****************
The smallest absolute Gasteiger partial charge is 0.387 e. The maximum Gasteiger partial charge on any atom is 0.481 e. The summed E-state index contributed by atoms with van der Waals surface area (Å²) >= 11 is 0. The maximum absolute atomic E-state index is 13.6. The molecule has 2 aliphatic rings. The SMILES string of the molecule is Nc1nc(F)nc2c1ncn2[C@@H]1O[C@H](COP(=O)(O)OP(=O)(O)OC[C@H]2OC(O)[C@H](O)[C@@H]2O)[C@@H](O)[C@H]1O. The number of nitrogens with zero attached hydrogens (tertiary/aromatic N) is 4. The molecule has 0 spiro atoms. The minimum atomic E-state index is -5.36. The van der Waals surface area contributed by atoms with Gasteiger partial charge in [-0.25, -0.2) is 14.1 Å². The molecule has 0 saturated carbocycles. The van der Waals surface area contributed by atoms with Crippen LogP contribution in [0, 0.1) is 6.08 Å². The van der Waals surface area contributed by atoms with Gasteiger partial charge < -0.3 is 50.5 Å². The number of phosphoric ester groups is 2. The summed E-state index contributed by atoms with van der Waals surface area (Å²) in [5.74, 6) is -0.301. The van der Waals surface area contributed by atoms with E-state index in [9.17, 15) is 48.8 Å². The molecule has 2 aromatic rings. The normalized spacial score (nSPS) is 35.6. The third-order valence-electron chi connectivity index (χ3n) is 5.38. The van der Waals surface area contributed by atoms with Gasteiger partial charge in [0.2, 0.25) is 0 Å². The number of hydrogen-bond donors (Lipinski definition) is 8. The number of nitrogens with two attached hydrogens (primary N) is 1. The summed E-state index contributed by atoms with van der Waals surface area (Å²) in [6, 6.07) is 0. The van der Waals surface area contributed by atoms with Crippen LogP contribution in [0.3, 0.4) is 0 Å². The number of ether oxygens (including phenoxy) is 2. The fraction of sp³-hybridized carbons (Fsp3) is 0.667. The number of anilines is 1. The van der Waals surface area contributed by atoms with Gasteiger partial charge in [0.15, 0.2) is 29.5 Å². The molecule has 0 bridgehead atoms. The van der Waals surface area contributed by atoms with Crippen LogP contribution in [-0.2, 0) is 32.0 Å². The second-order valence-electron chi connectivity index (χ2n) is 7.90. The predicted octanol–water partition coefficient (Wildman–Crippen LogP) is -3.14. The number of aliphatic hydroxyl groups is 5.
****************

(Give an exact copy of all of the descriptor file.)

The smallest absolute Gasteiger partial charge is 0.387 e. The maximum Gasteiger partial charge on any atom is 0.481 e. The summed E-state index contributed by atoms with van der Waals surface area (Å²) >= 11 is 0. The maximum absolute atomic E-state index is 13.6. The molecule has 2 aliphatic rings. The SMILES string of the molecule is Nc1nc(F)nc2c1ncn2[C@@H]1O[C@H](COP(=O)(O)OP(=O)(O)OC[C@H]2OC(O)[C@H](O)[C@@H]2O)[C@@H](O)[C@H]1O. The number of nitrogens with zero attached hydrogens (tertiary/aromatic N) is 4. The molecule has 0 spiro atoms. The minimum atomic E-state index is -5.36. The van der Waals surface area contributed by atoms with Gasteiger partial charge in [-0.25, -0.2) is 14.1 Å². The molecule has 0 saturated carbocycles. The van der Waals surface area contributed by atoms with Crippen LogP contribution in [0, 0.1) is 6.08 Å². The van der Waals surface area contributed by atoms with Gasteiger partial charge < -0.3 is 50.5 Å². The number of phosphoric ester groups is 2. The summed E-state index contributed by atoms with van der Waals surface area (Å²) in [5.74, 6) is -0.301. The van der Waals surface area contributed by atoms with E-state index in [9.17, 15) is 48.8 Å². The molecule has 2 aromatic rings. The normalized spacial score (nSPS) is 35.6. The third-order valence-electron chi connectivity index (χ3n) is 5.38. The van der Waals surface area contributed by atoms with Gasteiger partial charge in [0.2, 0.25) is 0 Å². The number of hydrogen-bond donors (Lipinski definition) is 8. The number of nitrogens with two attached hydrogens (primary N) is 1. The summed E-state index contributed by atoms with van der Waals surface area (Å²) in [6, 6.07) is 0. The van der Waals surface area contributed by atoms with Crippen LogP contribution in [0.3, 0.4) is 0 Å². The number of ether oxygens (including phenoxy) is 2. The fraction of sp³-hybridized carbons (Fsp3) is 0.667. The number of anilines is 1. The van der Waals surface area contributed by atoms with Gasteiger partial charge in [0.15, 0.2) is 29.5 Å². The molecule has 0 bridgehead atoms. The van der Waals surface area contributed by atoms with Crippen LogP contribution in [-0.2, 0) is 32.0 Å². The second-order valence-electron chi connectivity index (χ2n) is 7.90. The predicted octanol–water partition coefficient (Wildman–Crippen LogP) is -3.14. The number of aliphatic hydroxyl groups is 5.